University of Hawaiʻi–West Oʻahu senior Noah Isaiah Tadena and his family are days away from a milestone.
Tadena, who is majoring in Business Administration with a concentration in Hospitality and Tourism, said his upcoming graduation “means a whole lot” to him because he will be the first in his family to receive a four-year college degree.
“I say ‘four year’ because my mom earned her associates degree,” noted the Royal Kunia resident, 23. “Hopefully this inspires my little sister to graduate as well.”
This fall 2021 semester, Tadena is among more than 300 students who are candidates for graduation, about half of whom will be participating in modified, in-person ceremonies on Saturday, Dec. 11, on campus at UH West Oʻahu.
The fall 2021 commencement is UH West Oʻahu’s first in-person commencement since fall 2019. It features two ceremonies: The morning ceremony starts at 9 a.m. for Business Administration and Applied Science candidates. The afternoon ceremony begins at 1 p.m. for Creative Media, Cybersecurity, Education, Humanities, Natural Science, Public Administration, and Social Sciences candidates. Candidates are allowed two guests each. (The events are only open to students and guests who already registered.) All attendees must be fully vaccinated and wear face masks throughout the ceremony.
Additionally, a separate virtual commencement ceremony can be viewed following the ceremonies and features Chancellor Maenette Benham, UH President David Lassner, Faculty Senate Chair Edward Keaunui, ASUHWO President Gabriel Navalta, and Keynote Speaker Candy Suiso.
While Tadena will not be participating in the in-person ceremony, he — along with all candidates for graduation this semester — are being celebrated and honored by UH West Oʻahu for all of their accomplishments.
“Noah Tadena is one of our shining stars at UH West Oʻahu,” said Dr. Holly Itoga, assistant professor of Hospitality and Tourism. … “He represents everything that a hardworking local student can accomplish when they stay focused on their path to success and do their best — for himself and his family.”
A future in hospitality
With Itoga’s encouragement and recommendation, Tadena applied for and was accepted into Hawaiʻi Lodging & Tourism Association’s prestigious Generational Mentoring program, which Tadena considers one of his most notable achievements as a UH West Oʻahu student.
Tadena was one of 19 students statewide who was selected for the program, which partners participants with a mentor and leader in the hospitality and tourism industry. The program started in November and runs through April.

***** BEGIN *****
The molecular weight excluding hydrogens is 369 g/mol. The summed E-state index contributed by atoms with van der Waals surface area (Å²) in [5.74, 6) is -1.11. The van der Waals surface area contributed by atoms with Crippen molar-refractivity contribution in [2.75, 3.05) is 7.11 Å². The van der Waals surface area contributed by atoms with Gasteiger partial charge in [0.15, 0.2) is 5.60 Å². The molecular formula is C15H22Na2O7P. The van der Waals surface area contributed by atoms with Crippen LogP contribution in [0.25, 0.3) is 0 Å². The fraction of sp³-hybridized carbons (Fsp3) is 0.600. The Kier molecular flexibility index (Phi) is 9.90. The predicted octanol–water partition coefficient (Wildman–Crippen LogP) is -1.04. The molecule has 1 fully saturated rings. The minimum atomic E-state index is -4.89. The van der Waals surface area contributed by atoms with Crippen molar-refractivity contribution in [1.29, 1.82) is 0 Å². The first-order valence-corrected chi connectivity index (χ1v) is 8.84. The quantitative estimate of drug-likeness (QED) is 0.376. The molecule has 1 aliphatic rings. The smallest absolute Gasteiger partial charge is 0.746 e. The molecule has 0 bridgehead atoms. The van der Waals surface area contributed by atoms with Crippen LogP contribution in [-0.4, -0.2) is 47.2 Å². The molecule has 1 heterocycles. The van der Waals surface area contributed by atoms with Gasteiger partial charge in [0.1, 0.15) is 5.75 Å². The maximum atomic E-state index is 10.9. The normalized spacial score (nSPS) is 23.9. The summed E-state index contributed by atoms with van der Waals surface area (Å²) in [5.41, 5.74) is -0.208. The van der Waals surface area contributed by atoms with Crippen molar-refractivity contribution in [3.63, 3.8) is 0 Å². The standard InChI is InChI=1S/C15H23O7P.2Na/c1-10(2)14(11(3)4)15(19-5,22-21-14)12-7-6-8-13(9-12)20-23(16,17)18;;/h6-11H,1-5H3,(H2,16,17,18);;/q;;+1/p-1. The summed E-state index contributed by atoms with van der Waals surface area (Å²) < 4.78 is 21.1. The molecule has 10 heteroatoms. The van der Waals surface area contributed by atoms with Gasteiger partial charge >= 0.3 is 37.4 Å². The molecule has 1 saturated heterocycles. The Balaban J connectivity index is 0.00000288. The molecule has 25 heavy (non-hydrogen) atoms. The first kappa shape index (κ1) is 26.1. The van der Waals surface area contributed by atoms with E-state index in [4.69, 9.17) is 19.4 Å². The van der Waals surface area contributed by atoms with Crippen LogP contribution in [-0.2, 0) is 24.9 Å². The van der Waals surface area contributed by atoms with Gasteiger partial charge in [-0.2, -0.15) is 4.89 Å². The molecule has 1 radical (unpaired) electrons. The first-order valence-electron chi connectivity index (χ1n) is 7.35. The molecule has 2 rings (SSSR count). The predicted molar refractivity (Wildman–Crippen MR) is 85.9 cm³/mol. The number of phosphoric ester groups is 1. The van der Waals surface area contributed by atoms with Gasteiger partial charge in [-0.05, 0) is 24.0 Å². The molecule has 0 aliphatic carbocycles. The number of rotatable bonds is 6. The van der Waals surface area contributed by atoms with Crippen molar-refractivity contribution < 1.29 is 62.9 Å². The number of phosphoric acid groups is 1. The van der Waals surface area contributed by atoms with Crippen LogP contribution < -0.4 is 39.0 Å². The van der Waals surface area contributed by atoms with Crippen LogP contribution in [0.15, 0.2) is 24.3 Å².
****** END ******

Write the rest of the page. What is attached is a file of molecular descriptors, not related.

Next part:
In a recommendation that Itoga wrote to HLTA, she said what is most impressive about Tadena has been his relationship with his classmates.
“He is truly charismatic and his classmates look to him as a leader whose opinion they trust,” she said. “He once did a presentation on ‘How to Win Friends and Influence People,’ and it motivated every classmate to buy the book!”
Through HLTA’s program, Tadena’s mentor will be Kimberly Agas, General Manager of Aulani, A Disney Resort & Spa.
“I will have the opportunity to tour the property, learn how certain departments function in the hotel, gain insight to how Kimberly thinks and manages, and I get to share my knowledge with her as well,” Tadena said.
The mentorship program is a great opportunity for Tadena, whose post-graduation goal is to work within the hospitality industry, specifically in hotels.
“I want to be in the rooms and operation department or administrative department,” Tadena said. “I also want to be able to positively impact the local community by giving the younger generation more opportunities. It could be a program that will help them throughout school or a program that will assist hospitality majors.”
Tadena added, “All the professors I have had at UH West Oʻahu have been so supportive and I just want to continue that support to help others grow and succeed.”
‘Live in the moment’
Tadena enrolled at UH West Oʻahu in spring 2020 after completing 1½ semesters at Leeward Community College.
His time at UH West Oʻahu came with its challenges.
“One of the biggest obstacles I experienced as a student was having to switch over to online classes because of COVID,” Tadena said. “I always avoided taking online classes because I prefer face-to-face human interaction, especially being a hospitality major. So, when COVID hit and we had to transition to online classes, I had to make a lot of adjustments to how I learn and retain information.”
Tadena also recently lost an uncle (not related to COVID), his dad’s brother, and his family traveled to San Diego for the memorial service.
“I was unable to attend because of school, work, and internships,” he said. “I was upset that I couldn’t be there for my family, especially my dad, but they were understanding because they knew I would be graduating soon.”
Tadena’s dedication and persistence as a student helped him to get through such difficulties and to stay on track.
Now, with commencement around the corner, he offers advice to others who will be graduating in semesters to come.
“Graduate at your own pace,” Tadena said. “Don’t take six classes in one semester because that is what your friends are doing or don’t pressure yourself and think you have to graduate in four years.”
Tadena said graduating a semester later than planned to spread out his classes was the best decision he made.
“I wasn’t really cramming or stressing during finals week and I had more time for leisure and work,” he said. “Also, I encourage everyone to get out of their comfort zone, meet new people, and join clubs or school activities.”
He said he regrets not being able to do that.
“The first two semesters (at UH West Oʻahu), I really kept to myself and when the pandemic hit, I didn’t have those same opportunities,” he said. “Time is going to fly by, so I suggest you live in the moment and be adventurous!”